Juul Betrays Its Customers by Pre-Emptively Eliminating Most of Its E-Cigarette Flavors

The company says it will sell only tobacco, mint, and menthol pods unless and until the FDA officially approves other varieties.


After the Food and Drug Administration (FDA) revealed its plans to restrict sales of flavored e-cigarettes last year, Juul Labs, which makes the dominant brand, pre-emptively stopped supplying most of its pod varieties to brick-and-mortar stores. Yesterday, a month after the FDA said it would ban every e-cigarette flavor except tobacco, Juul announced that it will no longer sell most of its flavors online either. While tobacco, mint, and menthol pods are still available on Juul's website, the company says it will not resume selling mango, fruit, cucumber, or "creme" unless and until the FDA officially approves those products. The agency won't do that until it has reviewed a "premarket tobacco application" (PMTA) for each flavor.

"Given the lack of trust in our industry, we believe the FDA's PMTA process and its 'appropriate for the protection of the public health' standard are the best ways to assess the role these products can play in helping adult smokers move away from combustible cigarettes while also being kept out of the hands of youth," Juul explained in a press release. "We must reset the vapor category by earning the trust of society and working cooperatively with regulators, policymakers, and stakeholders to combat underage use while providing an alternative to adult smokers," said Juul's new CEO, K.C. Crosthwaite.

Juul, which had a market share of more than 70 percent as of August, is trying to placate federal regulators with life-and-death powers over the vaping industry by addressing concerns about recent increases in e-cigarette use by teenagers. But in the process, the company is throwing its customers under the bus.

Even though Juul's online store has an age verification system aimed at making sure that buyers are at least 21, former smokers who prefer the suspended flavors will no longer be able to buy them. That policy implicitly makes two dangerous concessions that the company may come to regret: 1) that it's reasonable to restrict adults' choices in the name of reducing underage consumption, and 2) that flavors other than tobacco, menthol, and mint are suspect because they appeal to teenagers, even though they are also very popular among adults who switch from smoking to vaping.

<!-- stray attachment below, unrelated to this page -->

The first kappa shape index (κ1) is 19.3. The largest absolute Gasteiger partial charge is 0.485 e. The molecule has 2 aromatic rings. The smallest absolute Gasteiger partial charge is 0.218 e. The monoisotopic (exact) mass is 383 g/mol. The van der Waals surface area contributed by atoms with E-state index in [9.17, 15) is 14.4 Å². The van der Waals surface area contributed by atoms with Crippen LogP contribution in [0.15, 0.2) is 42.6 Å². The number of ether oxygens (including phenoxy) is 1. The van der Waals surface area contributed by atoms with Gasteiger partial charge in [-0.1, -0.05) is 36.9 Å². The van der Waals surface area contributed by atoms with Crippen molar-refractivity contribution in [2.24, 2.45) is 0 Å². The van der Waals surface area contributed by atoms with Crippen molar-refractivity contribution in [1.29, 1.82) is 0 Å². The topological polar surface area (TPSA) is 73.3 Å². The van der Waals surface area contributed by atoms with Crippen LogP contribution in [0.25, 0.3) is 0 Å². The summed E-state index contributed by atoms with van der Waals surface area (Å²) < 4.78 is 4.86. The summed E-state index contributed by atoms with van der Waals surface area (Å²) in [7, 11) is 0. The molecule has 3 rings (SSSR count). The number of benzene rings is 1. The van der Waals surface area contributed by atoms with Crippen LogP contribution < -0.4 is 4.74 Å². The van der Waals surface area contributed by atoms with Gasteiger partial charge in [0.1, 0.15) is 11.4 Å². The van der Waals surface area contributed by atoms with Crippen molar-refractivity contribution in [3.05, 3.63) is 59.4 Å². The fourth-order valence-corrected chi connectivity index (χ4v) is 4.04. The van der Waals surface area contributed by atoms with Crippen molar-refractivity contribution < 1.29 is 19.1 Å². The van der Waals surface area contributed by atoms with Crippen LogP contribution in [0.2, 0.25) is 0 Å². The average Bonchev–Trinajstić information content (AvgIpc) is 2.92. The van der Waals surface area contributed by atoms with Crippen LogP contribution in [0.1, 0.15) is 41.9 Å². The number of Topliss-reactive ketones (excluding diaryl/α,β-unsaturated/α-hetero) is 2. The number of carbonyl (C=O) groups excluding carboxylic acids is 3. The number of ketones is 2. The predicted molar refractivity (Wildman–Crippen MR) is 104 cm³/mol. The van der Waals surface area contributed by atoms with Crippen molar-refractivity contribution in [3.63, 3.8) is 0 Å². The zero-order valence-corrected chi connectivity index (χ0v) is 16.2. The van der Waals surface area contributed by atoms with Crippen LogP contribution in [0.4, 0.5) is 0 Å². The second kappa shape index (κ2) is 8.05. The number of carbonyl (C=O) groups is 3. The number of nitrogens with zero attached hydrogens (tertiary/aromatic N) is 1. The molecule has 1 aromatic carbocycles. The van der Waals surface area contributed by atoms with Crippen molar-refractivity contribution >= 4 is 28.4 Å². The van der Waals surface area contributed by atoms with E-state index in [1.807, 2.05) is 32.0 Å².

"JUUL has made it clear time and time again that they will not fight for their adult customers, many of whom rely on JUUL's flavored products to stay smoke-free," said Gregory Conley, president of the American Vaping Association, in a press release. "This cowardly, self-serving move by JUUL won't do a thing to make their congressional opponents stop detesting them. In fact, it will only open them up to questions about why they are continuing to sell mint, which is their most popular flavor with both youth and adults by virtue of it being the only non-tobacco JUUL flavor available at retail aside from menthol."

Sure enough, billionaire busybody Michael Bloomberg, who is backing efforts to ban flavored e-cigarettes, immediately questioned Juul's sincerity. "Juul knows that nearly two-thirds of high school students who use e-cigarettes now use mint or menthol flavors, which is driving Juul's bottom line," New York's former mayor said. "This is precisely why the FDA must honor its commitment to remove all flavored e-cigarettes from the shelves as quickly as possible."

If the FDA proceeds with its plan to eliminate all e-liquid flavors except tobacco, Bloomberg no doubt will have a new complaint: Look at all the teenagers using tobacco-flavored pods! Clearly, the FDA did not go far enough.

"There is a reason many adults aged 21 and over went through the hassle of purchasing flavored pods from JUUL's website," Conley noted. "Flavors are critical to helping adult smokers quit, and many ex-smokers get attached to particular flavors. While we hope that JUUL users will visit their local vape shop to find an alternative, this doesn't change the fact that some ex-smokers will likely respond to this by choosing to return to combustible cigarettes. We are sure Altria, which owns 35% of JUUL, will be pleased with any bump in Marlboro sales that follows this announcement."